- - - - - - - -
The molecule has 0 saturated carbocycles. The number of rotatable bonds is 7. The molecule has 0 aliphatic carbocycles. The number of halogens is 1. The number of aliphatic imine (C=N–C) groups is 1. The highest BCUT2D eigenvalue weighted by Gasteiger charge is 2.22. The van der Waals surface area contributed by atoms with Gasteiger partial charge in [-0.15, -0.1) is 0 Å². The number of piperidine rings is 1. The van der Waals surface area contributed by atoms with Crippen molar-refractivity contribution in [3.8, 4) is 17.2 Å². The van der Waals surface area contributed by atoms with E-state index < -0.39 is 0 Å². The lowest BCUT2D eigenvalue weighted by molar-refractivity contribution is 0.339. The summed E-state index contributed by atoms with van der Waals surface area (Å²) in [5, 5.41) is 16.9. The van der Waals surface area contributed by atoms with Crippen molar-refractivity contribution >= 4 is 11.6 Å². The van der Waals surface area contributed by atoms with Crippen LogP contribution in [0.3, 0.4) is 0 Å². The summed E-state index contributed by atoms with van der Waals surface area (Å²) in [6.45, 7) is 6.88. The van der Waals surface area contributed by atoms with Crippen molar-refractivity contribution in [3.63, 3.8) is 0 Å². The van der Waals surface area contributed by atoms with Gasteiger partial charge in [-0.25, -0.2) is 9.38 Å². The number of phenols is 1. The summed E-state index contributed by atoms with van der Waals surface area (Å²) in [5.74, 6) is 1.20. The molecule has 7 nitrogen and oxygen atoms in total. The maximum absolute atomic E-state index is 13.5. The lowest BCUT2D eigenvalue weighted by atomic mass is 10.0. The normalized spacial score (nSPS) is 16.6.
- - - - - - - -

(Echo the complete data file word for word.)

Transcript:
The molecule has 0 saturated carbocycles. The number of rotatable bonds is 7. The molecule has 0 aliphatic carbocycles. The number of halogens is 1. The number of aliphatic imine (C=N–C) groups is 1. The highest BCUT2D eigenvalue weighted by Gasteiger charge is 2.22. The van der Waals surface area contributed by atoms with Gasteiger partial charge in [-0.15, -0.1) is 0 Å². The number of piperidine rings is 1. The van der Waals surface area contributed by atoms with Crippen molar-refractivity contribution in [3.8, 4) is 17.2 Å². The van der Waals surface area contributed by atoms with E-state index < -0.39 is 0 Å². The lowest BCUT2D eigenvalue weighted by molar-refractivity contribution is 0.339. The summed E-state index contributed by atoms with van der Waals surface area (Å²) in [5, 5.41) is 16.9. The van der Waals surface area contributed by atoms with Crippen molar-refractivity contribution >= 4 is 11.6 Å². The van der Waals surface area contributed by atoms with Crippen LogP contribution in [0.3, 0.4) is 0 Å². The summed E-state index contributed by atoms with van der Waals surface area (Å²) in [6.45, 7) is 6.88. The van der Waals surface area contributed by atoms with Crippen molar-refractivity contribution in [3.63, 3.8) is 0 Å². The van der Waals surface area contributed by atoms with Gasteiger partial charge in [-0.25, -0.2) is 9.38 Å². The number of phenols is 1. The summed E-state index contributed by atoms with van der Waals surface area (Å²) in [5.74, 6) is 1.20. The molecule has 7 nitrogen and oxygen atoms in total. The maximum absolute atomic E-state index is 13.5. The lowest BCUT2D eigenvalue weighted by atomic mass is 10.0. The normalized spacial score (nSPS) is 16.6.